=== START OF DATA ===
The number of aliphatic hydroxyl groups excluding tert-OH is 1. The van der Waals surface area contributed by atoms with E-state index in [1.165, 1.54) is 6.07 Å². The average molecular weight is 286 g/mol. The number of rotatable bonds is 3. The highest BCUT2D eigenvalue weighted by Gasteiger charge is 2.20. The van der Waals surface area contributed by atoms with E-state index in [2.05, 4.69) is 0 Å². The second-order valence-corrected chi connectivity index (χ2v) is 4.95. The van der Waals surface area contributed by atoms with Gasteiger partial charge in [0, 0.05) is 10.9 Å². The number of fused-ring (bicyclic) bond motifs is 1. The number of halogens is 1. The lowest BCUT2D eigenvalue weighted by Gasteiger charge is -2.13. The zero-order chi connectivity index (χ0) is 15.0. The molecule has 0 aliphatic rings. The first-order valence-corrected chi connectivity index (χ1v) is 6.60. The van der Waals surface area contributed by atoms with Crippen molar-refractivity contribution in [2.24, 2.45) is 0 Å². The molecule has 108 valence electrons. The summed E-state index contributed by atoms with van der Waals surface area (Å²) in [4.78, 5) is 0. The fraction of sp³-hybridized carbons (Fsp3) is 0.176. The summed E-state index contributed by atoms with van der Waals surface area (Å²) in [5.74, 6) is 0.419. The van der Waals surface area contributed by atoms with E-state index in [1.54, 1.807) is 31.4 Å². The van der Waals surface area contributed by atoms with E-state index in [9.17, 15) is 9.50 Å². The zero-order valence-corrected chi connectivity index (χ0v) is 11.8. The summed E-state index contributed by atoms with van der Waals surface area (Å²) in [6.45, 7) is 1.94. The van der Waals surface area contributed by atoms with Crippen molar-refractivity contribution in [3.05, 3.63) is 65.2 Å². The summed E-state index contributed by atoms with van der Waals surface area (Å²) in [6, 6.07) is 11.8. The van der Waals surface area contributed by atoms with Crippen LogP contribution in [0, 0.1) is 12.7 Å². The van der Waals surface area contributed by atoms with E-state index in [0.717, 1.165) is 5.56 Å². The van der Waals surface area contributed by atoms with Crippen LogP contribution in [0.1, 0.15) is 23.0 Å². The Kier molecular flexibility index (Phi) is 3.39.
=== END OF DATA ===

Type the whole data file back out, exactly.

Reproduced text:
The number of aliphatic hydroxyl groups excluding tert-OH is 1. The van der Waals surface area contributed by atoms with E-state index in [1.165, 1.54) is 6.07 Å². The average molecular weight is 286 g/mol. The number of rotatable bonds is 3. The highest BCUT2D eigenvalue weighted by Gasteiger charge is 2.20. The van der Waals surface area contributed by atoms with E-state index in [2.05, 4.69) is 0 Å². The second-order valence-corrected chi connectivity index (χ2v) is 4.95. The van der Waals surface area contributed by atoms with Gasteiger partial charge in [0, 0.05) is 10.9 Å². The number of fused-ring (bicyclic) bond motifs is 1. The number of halogens is 1. The lowest BCUT2D eigenvalue weighted by Gasteiger charge is -2.13. The zero-order chi connectivity index (χ0) is 15.0. The molecule has 0 aliphatic rings. The first-order valence-corrected chi connectivity index (χ1v) is 6.60. The van der Waals surface area contributed by atoms with Crippen molar-refractivity contribution in [2.24, 2.45) is 0 Å². The molecule has 108 valence electrons. The summed E-state index contributed by atoms with van der Waals surface area (Å²) in [4.78, 5) is 0. The fraction of sp³-hybridized carbons (Fsp3) is 0.176. The summed E-state index contributed by atoms with van der Waals surface area (Å²) in [5.74, 6) is 0.419. The van der Waals surface area contributed by atoms with E-state index in [1.54, 1.807) is 31.4 Å². The van der Waals surface area contributed by atoms with E-state index in [9.17, 15) is 9.50 Å². The zero-order valence-corrected chi connectivity index (χ0v) is 11.8. The summed E-state index contributed by atoms with van der Waals surface area (Å²) in [6.45, 7) is 1.94. The van der Waals surface area contributed by atoms with Crippen molar-refractivity contribution in [3.05, 3.63) is 65.2 Å². The summed E-state index contributed by atoms with van der Waals surface area (Å²) in [6, 6.07) is 11.8. The van der Waals surface area contributed by atoms with Crippen LogP contribution in [0, 0.1) is 12.7 Å². The van der Waals surface area contributed by atoms with E-state index in [0.717, 1.165) is 5.56 Å². The van der Waals surface area contributed by atoms with Crippen LogP contribution in [0.1, 0.15) is 23.0 Å². The Kier molecular flexibility index (Phi) is 3.39.